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Recruitment of hepatocyte nuclear factor 4 into specific intranuclear compartments depends on tyrosine phosphorylation that affects its DNA-binding and transactivation potential.

Ktistaki E., Ktistakis N.T., Papadogeorgaki E., Talianidis I.

Hepatocyte nuclear factor 4 (HNF-4) is a prominent member of the family of liver-enriched transcription factors, playing a role in the expression of a large number of liver-specific genes. We report here that HNF-4 is a phosphoprotein and that phosphorylation at tyrosine residue(s) is important for its DNA-binding activity and, consequently, for its transactivation potential both in cell-free systems and in cultured cells. Tyrosine phosphorylation did not affect the transport of HNF-4 from the cytoplasm to the nucleus but had a dramatic effect on its subnuclear localization. HNF-4 was concentrated in distinct nuclear compartments, as evidenced by in situ immunofluorescence and electron microscopy. This compartmentalization disappeared when tyrosine phosphorylation was inhibited by genistein. The correlation between the intranuclear distribution of HNF-4 and its ability to activate endogenous target genes demonstrates a phosphorylation signal-dependent pathway in the regulation of transcription factor activity.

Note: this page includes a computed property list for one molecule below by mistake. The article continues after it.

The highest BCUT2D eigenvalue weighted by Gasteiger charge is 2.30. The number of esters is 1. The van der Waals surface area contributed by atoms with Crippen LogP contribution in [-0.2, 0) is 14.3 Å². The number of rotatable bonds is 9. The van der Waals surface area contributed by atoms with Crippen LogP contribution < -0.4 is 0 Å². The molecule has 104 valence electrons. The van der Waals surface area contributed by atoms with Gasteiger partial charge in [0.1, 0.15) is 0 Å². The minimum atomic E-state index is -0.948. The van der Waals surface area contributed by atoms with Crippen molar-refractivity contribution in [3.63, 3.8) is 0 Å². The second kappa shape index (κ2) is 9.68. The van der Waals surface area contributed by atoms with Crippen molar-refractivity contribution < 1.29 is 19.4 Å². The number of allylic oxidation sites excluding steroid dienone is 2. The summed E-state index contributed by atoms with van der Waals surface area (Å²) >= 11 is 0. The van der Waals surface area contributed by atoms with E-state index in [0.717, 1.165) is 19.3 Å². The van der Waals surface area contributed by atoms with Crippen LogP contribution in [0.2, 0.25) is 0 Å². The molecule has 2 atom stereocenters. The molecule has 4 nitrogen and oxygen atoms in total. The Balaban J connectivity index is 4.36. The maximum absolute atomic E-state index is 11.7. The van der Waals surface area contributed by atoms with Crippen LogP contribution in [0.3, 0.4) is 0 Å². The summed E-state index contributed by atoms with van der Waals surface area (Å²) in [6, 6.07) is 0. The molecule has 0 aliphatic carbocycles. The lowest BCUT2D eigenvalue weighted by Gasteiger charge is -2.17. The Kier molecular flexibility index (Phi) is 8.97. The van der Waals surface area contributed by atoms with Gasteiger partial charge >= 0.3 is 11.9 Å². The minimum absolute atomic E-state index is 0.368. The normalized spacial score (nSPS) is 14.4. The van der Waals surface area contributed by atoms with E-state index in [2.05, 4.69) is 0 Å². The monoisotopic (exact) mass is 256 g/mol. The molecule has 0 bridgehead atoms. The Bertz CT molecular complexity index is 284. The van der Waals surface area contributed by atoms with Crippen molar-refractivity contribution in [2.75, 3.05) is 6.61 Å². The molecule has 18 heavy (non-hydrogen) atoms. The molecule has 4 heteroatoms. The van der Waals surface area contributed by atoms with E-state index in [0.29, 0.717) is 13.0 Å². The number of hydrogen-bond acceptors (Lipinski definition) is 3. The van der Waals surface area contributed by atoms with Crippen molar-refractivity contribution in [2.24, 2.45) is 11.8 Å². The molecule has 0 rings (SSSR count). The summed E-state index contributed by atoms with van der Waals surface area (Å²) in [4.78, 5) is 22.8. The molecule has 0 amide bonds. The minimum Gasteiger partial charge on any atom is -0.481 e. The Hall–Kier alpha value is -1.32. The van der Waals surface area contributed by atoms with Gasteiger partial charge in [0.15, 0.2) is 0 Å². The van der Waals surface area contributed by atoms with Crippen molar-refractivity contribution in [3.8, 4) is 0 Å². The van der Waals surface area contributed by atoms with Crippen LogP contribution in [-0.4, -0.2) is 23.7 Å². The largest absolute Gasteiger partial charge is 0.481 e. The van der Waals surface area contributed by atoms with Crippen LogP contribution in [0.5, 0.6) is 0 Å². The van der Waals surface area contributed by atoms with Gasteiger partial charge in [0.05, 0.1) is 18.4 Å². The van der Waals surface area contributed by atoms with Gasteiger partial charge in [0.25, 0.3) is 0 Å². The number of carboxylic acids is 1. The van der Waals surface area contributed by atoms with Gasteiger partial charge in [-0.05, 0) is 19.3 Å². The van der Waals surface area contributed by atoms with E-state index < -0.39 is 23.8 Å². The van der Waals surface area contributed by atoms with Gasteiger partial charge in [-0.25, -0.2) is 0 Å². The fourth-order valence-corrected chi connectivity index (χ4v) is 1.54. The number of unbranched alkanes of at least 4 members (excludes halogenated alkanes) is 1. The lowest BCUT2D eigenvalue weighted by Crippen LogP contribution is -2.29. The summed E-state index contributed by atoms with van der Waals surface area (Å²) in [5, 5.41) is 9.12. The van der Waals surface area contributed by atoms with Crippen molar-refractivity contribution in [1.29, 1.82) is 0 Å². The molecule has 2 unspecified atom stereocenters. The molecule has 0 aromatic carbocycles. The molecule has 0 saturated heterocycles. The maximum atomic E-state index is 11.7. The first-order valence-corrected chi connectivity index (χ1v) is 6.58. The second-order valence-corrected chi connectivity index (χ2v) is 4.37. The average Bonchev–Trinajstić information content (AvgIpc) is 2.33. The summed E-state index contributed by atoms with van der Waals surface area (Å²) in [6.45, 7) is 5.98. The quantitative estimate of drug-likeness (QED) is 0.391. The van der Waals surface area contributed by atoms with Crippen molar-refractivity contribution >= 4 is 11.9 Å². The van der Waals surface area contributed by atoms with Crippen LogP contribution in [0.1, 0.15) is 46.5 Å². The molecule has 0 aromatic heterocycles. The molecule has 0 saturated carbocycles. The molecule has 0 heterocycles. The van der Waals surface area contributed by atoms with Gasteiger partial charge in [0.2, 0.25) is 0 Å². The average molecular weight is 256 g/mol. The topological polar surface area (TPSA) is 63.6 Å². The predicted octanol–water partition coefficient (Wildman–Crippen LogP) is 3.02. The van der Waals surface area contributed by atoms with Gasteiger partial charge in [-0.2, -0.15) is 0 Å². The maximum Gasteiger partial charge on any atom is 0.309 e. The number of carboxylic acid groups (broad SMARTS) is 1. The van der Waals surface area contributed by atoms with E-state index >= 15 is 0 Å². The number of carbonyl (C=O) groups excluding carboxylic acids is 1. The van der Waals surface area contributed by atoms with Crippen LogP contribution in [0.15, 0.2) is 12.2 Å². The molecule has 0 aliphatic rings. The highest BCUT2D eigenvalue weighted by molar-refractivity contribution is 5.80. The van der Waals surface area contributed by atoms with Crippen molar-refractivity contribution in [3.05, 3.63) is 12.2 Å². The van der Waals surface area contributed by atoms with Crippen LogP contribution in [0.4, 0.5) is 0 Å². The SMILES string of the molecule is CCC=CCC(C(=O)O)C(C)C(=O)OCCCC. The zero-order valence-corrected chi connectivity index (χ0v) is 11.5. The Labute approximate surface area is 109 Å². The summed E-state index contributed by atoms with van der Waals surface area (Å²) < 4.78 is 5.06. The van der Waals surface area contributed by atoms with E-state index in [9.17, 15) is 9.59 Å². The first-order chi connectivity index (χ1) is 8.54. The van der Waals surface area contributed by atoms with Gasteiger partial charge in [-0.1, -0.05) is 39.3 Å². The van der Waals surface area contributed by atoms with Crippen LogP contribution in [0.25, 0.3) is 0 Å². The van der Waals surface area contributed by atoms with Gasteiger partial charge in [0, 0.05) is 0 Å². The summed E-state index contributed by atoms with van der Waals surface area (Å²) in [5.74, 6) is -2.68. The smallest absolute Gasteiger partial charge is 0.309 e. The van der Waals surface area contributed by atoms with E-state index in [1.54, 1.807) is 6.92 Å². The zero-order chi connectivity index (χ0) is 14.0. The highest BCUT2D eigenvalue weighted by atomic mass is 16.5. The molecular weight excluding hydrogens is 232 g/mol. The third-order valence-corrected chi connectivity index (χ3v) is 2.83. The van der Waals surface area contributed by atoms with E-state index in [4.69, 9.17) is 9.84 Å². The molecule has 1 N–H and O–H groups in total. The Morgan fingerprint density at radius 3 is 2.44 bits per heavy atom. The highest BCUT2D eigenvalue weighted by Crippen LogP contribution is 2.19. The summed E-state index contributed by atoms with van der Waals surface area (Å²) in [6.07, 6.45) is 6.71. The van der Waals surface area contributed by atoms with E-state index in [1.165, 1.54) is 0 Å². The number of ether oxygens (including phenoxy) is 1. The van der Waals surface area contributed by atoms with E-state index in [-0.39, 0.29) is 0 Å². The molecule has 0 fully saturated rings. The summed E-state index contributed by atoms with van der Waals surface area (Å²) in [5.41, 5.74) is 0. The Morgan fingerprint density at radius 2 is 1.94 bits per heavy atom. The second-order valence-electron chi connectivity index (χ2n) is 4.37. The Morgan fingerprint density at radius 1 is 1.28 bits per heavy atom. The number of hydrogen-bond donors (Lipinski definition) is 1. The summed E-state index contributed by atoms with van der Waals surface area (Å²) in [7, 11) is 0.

Proc. Natl. Acad. Sci. U.S.A. 92:9876-9880(1995) [PubMed] [Europe PMC]

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